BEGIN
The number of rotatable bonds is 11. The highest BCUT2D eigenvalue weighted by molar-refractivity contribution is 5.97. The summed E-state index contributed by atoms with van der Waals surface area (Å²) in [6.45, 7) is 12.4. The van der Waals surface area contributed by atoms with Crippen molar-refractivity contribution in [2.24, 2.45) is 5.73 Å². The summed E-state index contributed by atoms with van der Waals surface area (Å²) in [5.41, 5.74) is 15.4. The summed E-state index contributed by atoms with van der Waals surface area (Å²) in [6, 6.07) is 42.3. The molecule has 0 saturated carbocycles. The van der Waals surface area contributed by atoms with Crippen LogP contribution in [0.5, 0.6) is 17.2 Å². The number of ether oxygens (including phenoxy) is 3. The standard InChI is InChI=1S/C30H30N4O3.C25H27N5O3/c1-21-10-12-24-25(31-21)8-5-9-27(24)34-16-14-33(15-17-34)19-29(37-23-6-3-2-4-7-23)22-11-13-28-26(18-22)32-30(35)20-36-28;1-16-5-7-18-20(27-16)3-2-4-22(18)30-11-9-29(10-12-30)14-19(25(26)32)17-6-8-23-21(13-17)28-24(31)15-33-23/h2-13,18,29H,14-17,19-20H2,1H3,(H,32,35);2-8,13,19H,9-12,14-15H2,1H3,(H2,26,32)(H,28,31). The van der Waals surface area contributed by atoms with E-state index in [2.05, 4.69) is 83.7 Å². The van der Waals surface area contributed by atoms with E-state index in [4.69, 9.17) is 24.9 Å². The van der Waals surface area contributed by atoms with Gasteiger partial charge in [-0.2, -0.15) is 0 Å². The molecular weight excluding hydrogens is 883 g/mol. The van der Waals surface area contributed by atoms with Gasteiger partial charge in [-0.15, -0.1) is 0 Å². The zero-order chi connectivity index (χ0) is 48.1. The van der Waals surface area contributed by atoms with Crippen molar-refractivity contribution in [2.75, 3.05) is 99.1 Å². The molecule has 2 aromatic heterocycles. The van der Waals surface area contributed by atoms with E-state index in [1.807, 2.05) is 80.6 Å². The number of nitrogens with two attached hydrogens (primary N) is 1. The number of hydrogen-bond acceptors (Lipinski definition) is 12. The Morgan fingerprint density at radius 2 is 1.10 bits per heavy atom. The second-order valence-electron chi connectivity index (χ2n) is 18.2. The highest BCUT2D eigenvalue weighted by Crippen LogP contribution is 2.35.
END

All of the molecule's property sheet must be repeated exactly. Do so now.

The number of rotatable bonds is 11. The highest BCUT2D eigenvalue weighted by molar-refractivity contribution is 5.97. The summed E-state index contributed by atoms with van der Waals surface area (Å²) in [6.45, 7) is 12.4. The van der Waals surface area contributed by atoms with Crippen molar-refractivity contribution in [2.24, 2.45) is 5.73 Å². The summed E-state index contributed by atoms with van der Waals surface area (Å²) in [5.41, 5.74) is 15.4. The summed E-state index contributed by atoms with van der Waals surface area (Å²) in [6, 6.07) is 42.3. The molecule has 0 saturated carbocycles. The van der Waals surface area contributed by atoms with Crippen LogP contribution in [0.5, 0.6) is 17.2 Å². The number of ether oxygens (including phenoxy) is 3. The standard InChI is InChI=1S/C30H30N4O3.C25H27N5O3/c1-21-10-12-24-25(31-21)8-5-9-27(24)34-16-14-33(15-17-34)19-29(37-23-6-3-2-4-7-23)22-11-13-28-26(18-22)32-30(35)20-36-28;1-16-5-7-18-20(27-16)3-2-4-22(18)30-11-9-29(10-12-30)14-19(25(26)32)17-6-8-23-21(13-17)28-24(31)15-33-23/h2-13,18,29H,14-17,19-20H2,1H3,(H,32,35);2-8,13,19H,9-12,14-15H2,1H3,(H2,26,32)(H,28,31). The van der Waals surface area contributed by atoms with E-state index in [2.05, 4.69) is 83.7 Å². The van der Waals surface area contributed by atoms with E-state index in [4.69, 9.17) is 24.9 Å². The van der Waals surface area contributed by atoms with Gasteiger partial charge in [-0.2, -0.15) is 0 Å². The molecular weight excluding hydrogens is 883 g/mol. The van der Waals surface area contributed by atoms with Gasteiger partial charge in [-0.15, -0.1) is 0 Å². The zero-order chi connectivity index (χ0) is 48.1. The van der Waals surface area contributed by atoms with Crippen molar-refractivity contribution in [2.75, 3.05) is 99.1 Å². The molecule has 2 aromatic heterocycles. The van der Waals surface area contributed by atoms with E-state index in [1.807, 2.05) is 80.6 Å². The number of nitrogens with two attached hydrogens (primary N) is 1. The number of hydrogen-bond acceptors (Lipinski definition) is 12. The Morgan fingerprint density at radius 2 is 1.10 bits per heavy atom. The second-order valence-electron chi connectivity index (χ2n) is 18.2. The highest BCUT2D eigenvalue weighted by Crippen LogP contribution is 2.35.